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Today, the world commemorates the centenary of Nelson Rolihlahla Mandela, fondly known as Madiba, born in Mvezo, Eastern Cape, on 18 July 1918. On this momentous occasion, I extend my personal greetings and those of the African Union to the Government and people of South Africa and to all peace-loving people around the world.

Madiba lived a life of great courage and humility devoted to the ideals of freedom, justice, equality, tolerance and reconciliation. He championed the freedom and liberation of South Africa and the rest of the continent, for which he sacrificed his freedom and dedicated his life.  He was a guiding light, and remains an inspiration to us all, as we endeavor to carry on with his legacy of service to humanity.

In recognition of his lifetime, which serves as an example for his contemporaries and for future generations, the United Nations General Assembly, in December 2017, declared Mandela’s birthdate, 18 July, as the Nelson Mandela International Day.

It called on all citizens of the world to emulate, and be inspired by, Mandela’s devotion to humanity, as well as human rights, peace, reconciliation, gender equality, rights of children and other vulnerable groups, the fight against poverty and the promotion of social justice.

The Centenary celebrations will include activities such as the convening of a Peace Summit on the margins of the 73rd session of the United Nations General Assembly on 17 September 2018, under the theme “Strengthening the role of the United Nations in the promotion and maintenance of international peace: Building on Mandela’s Legacy”. A Declaration will be issued as an outcome of the Peace Summit.

On its part, at its 2013 Summit, the African Union declared 2014-2024 as ‘Nelson Mandela Decade for Reconciliation in Africa’. Member States were encouraged to promote truth and reconciliation as means of advancing democracy and participatory governance, and securing peace, stability and development in Africa. Earlier this year, the Assembly of Heads of State and Government also adopted a Declaration to observe 2018 as the Nelson Mandela Centenary.

During the just-concluded African Union Summit in Nouakchott, the leaders reaffirmed their full support for the holding of the envisaged Peace Summit. They urged all Member States to support and observe the Centenary and recommit themselves to the ideals and values espoused by Nelson Mandela.

Nelson Mandela would have been 100 years old today.

As we celebrate his legacy as one of the greatest men who ever lived and remember the ideals he lived for, I encourage us all, leaders and citizens alike, to rededicate ourselves to follow in his footsteps. In so doing, we will equally leave our footprints in the sands of time.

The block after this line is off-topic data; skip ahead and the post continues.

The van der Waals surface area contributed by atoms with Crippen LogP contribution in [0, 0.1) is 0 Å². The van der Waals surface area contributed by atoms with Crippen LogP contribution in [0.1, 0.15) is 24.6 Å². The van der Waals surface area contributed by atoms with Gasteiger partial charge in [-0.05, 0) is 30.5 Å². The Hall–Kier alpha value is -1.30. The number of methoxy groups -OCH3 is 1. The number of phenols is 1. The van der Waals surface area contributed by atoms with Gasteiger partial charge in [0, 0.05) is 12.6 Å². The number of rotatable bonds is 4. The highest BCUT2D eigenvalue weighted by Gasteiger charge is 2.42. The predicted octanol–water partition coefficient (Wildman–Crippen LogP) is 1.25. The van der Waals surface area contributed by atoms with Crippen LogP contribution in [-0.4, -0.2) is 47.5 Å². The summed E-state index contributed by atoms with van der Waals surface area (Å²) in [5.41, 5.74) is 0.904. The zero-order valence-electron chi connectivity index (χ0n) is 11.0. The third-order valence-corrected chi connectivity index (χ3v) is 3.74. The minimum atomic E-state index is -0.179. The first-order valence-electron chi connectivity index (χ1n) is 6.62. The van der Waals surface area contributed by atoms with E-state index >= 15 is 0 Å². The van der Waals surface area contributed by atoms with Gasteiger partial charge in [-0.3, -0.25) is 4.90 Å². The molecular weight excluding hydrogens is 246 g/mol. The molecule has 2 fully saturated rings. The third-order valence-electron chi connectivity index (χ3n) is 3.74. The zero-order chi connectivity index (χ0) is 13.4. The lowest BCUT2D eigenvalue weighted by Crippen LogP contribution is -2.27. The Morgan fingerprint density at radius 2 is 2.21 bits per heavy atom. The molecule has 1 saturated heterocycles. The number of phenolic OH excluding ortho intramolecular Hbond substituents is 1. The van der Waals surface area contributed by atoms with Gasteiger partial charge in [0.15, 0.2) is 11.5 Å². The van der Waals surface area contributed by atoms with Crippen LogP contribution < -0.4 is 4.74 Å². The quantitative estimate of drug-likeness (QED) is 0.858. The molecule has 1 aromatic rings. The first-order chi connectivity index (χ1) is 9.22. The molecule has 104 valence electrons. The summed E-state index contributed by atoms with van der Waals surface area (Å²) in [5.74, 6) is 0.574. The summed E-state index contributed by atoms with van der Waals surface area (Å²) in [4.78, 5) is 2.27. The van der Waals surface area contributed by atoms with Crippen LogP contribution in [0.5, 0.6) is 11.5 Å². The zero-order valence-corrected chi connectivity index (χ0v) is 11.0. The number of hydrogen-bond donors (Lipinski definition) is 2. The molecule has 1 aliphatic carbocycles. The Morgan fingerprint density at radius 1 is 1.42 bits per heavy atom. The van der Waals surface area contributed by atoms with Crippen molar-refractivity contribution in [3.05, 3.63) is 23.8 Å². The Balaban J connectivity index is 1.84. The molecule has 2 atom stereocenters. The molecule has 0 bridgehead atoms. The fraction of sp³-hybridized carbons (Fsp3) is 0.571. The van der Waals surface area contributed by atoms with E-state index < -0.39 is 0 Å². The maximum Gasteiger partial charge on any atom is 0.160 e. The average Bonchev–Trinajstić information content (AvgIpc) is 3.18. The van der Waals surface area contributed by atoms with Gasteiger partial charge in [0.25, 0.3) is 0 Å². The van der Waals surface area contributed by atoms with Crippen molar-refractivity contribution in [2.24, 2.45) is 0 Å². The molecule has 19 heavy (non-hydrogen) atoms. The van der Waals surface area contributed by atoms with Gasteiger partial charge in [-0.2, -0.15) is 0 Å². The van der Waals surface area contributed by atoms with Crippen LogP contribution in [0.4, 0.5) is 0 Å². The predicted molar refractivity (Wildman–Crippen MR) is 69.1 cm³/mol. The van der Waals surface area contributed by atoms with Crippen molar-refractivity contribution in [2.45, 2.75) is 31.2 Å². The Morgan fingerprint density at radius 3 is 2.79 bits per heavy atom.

Madiba taught us the values of sacrifice for the freedom of our people, and encouraged compassion for all, because ‘overcoming poverty is an act of justice’.

Today is an opportunity for all Africans to remember and reflect on the indelible marks Madiba has left on Africa and the world: his unifying leadership, personal integrity, compassion and humility, as well as the indomitable spirit that sustained him throughout his life dedicated to struggle for the freedom and liberation of fellow South Africans against the apartheid regime.

Madiba rejected all cult of personality. Instead, he emphasized his personal weaknesses and struggles as integral to authentic personhood.

These values are worth reflecting and acting on.

As Africa moves towards reinforcing its unity and integration, it is necessary, now more than ever before, to live by Madiba’s commitment to reconciliation and forgiveness, as well as to strive more resolutely towards peace, justice and equal opportunity for all, in particular for women and the youth.

In Madiba’s own words: ‘We can change the world and make it a better place. It is in your hands to make a difference’.

As we celebrate Madiba’s Centenary, I strongly urge and implore all leaders around the world to be guided by Madiba’s dream for a non-racial, peaceful world, where all people have equal opportunity to build a common future.

Despite our adversity and differences of race, color, religion and creed, we can collectively make the world a better place, if we choose to do so.

Let’s choose to do so.

Amandla

Thank you.

Posted by situationroom
Last updated by Abraham Kebede

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